I am a person in long-term recovery and work at the Bangor Area Recovery Network in the field of peer-based recovery support services.
I am intimately familiar with the barriers individuals face when entering the workforce and/or while working to sustain their recovery.
Among many other obstacles, obtaining gainful employment can be an extremely difficult barrier to overcome. For those hindered by criminal backgrounds and gaps in employment history, reentering the workforce can be trying, especially when they are already putting a lot of energy and time into engaging in their recovery. It can be downright discouraging.
We speak often in this field of “recovery capital,”—the internal and external resources that one can draw upon to be successful in their recovery journey. Paramount among these recovery capital domains is employment. When speaking about recovery capital, I’d even argue that employment is fundamental and foundational.
It is easy enough to draw a direct line from employment to many other recovery capital domains.
To meet basic needs such as food, shelter, and clothing requires an income source. To access health care and mental health services, we often need income or insurance. The list goes on, and it is aside from the role gainful employment can play in empowering individuals, bolstering self-esteem, building social relationships, and creating a sense of belonging in the community.
I have seen with my own eyes that employment can often make or break someone’s recovery so when Joanna Russell, executive director of the Northeastern Workforce Development Board, approached me last year about developing training around recovery and employment, I was immediately interested.
When she explained to me that she wanted our target audience to be service providers in the workforce system, employers, and business owners, my interest turned to excitement.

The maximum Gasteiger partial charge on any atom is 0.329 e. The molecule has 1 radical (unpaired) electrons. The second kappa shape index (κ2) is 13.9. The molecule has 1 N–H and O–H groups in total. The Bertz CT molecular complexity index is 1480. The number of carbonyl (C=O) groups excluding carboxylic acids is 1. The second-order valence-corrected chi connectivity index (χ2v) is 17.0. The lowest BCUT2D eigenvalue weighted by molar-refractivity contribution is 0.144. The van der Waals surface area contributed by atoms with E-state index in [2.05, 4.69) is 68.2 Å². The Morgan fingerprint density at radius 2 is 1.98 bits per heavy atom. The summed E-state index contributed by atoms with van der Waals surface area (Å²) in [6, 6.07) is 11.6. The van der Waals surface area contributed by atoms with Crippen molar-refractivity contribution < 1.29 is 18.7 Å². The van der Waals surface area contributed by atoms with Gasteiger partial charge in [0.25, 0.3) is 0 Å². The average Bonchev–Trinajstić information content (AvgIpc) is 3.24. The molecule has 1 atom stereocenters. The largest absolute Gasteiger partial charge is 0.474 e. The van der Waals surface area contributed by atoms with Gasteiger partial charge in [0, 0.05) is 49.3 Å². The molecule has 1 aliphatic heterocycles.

Our efforts are so often focused on educating and preparing someone in recovery to enter the workforce. It is important to ensure that an individual in recovery has the tools, skills, and resources needed to successfully gain employment.
This was a different opportunity—an opportunity to inform the other side of the employment relationship. To demonstrate to employers and business owners the importance of addressing substance use in the workplace, the value of hiring people in recovery and supporting them in their process.
Joanna and Benjamin Hawkins of the Northeast Workforce Development Board, Laurie McDonnell from the Maine Department of Labor, and I began meeting as a workgroup to start hashing out a framework around which I could build a workshop.
After a wealth of great conversation and input from everyone, we defined five learning objectives:
• Increase understanding of the return on investment in recovery
• Increase understanding of SUD as a chronic condition from which people do recover
• Define and increase fluency in the language of recovery
• Build capacity to understand and support recovery in the workforce
• Develop understanding of how to use the tools to become a Recovery Friendly Workplace
Several weeks of developing the presentation and meeting with the workgroup produced “Recovery Works for ME,” a four-hour interactive workshop that illustrates for employers the value of supporting recovery in the workplace,provides education around the process of recovery, and how they can take their first steps toward becoming recovery ready.
After piloting the workshop with service partners within the workforce system, we also developed a two-hour iteration that was less interactive and more presentation style to make it more accessible for the often-busy schedules of business owners, managers, and human resource personnel. Both formats have been well received and elicited much conversation among participants.
I continue to work with Joanna and Ben to expand on their work around recovery friendly workplaces and deliver the workshop as needed.
There is still much work to be done around recovery in the workforce. The topic is multi-faceted and ranges from understanding recovery processes, pathways, and stigma to complex questions about human resource management practices, hiring policies and legal liability concerns.
“Recovery Works for ME” begins a conversation and can start to align attitudes and perspectives in a more progressive direction.
It’s time for us to stop viewing hiring people in recovery as simply a risk and begin viewing recovery in the workplace as an asset.